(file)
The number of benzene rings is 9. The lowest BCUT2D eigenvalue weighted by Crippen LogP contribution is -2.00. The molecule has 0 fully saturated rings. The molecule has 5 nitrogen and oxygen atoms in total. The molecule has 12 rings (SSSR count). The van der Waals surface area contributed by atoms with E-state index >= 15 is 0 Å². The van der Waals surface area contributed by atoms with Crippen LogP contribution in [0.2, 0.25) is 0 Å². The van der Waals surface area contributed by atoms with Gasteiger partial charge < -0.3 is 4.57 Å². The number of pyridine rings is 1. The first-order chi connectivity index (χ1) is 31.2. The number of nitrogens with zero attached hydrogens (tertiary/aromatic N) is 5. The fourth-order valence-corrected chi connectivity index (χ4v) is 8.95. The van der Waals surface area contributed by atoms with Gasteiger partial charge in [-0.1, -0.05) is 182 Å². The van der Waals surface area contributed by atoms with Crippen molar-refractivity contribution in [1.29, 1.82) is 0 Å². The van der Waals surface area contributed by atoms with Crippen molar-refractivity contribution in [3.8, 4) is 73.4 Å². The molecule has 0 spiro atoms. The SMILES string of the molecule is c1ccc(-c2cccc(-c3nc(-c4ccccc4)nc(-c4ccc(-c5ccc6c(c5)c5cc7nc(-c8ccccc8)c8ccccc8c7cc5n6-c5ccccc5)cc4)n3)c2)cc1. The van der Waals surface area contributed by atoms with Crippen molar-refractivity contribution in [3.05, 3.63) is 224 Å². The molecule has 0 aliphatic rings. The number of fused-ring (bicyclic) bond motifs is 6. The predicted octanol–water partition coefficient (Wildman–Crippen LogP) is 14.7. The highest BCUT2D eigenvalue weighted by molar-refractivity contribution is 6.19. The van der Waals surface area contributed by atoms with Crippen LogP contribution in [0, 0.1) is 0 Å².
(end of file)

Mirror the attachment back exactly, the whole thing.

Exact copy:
The number of benzene rings is 9. The lowest BCUT2D eigenvalue weighted by Crippen LogP contribution is -2.00. The molecule has 0 fully saturated rings. The molecule has 5 nitrogen and oxygen atoms in total. The molecule has 12 rings (SSSR count). The van der Waals surface area contributed by atoms with E-state index >= 15 is 0 Å². The van der Waals surface area contributed by atoms with Crippen LogP contribution in [0.2, 0.25) is 0 Å². The van der Waals surface area contributed by atoms with Gasteiger partial charge < -0.3 is 4.57 Å². The number of pyridine rings is 1. The first-order chi connectivity index (χ1) is 31.2. The number of nitrogens with zero attached hydrogens (tertiary/aromatic N) is 5. The fourth-order valence-corrected chi connectivity index (χ4v) is 8.95. The van der Waals surface area contributed by atoms with Gasteiger partial charge in [-0.1, -0.05) is 182 Å². The van der Waals surface area contributed by atoms with Crippen molar-refractivity contribution in [1.29, 1.82) is 0 Å². The van der Waals surface area contributed by atoms with Crippen molar-refractivity contribution in [3.8, 4) is 73.4 Å². The molecule has 0 spiro atoms. The SMILES string of the molecule is c1ccc(-c2cccc(-c3nc(-c4ccccc4)nc(-c4ccc(-c5ccc6c(c5)c5cc7nc(-c8ccccc8)c8ccccc8c7cc5n6-c5ccccc5)cc4)n3)c2)cc1. The van der Waals surface area contributed by atoms with Crippen molar-refractivity contribution in [3.05, 3.63) is 224 Å². The molecule has 0 aliphatic rings. The number of fused-ring (bicyclic) bond motifs is 6. The predicted octanol–water partition coefficient (Wildman–Crippen LogP) is 14.7. The highest BCUT2D eigenvalue weighted by molar-refractivity contribution is 6.19. The van der Waals surface area contributed by atoms with Crippen LogP contribution in [0, 0.1) is 0 Å².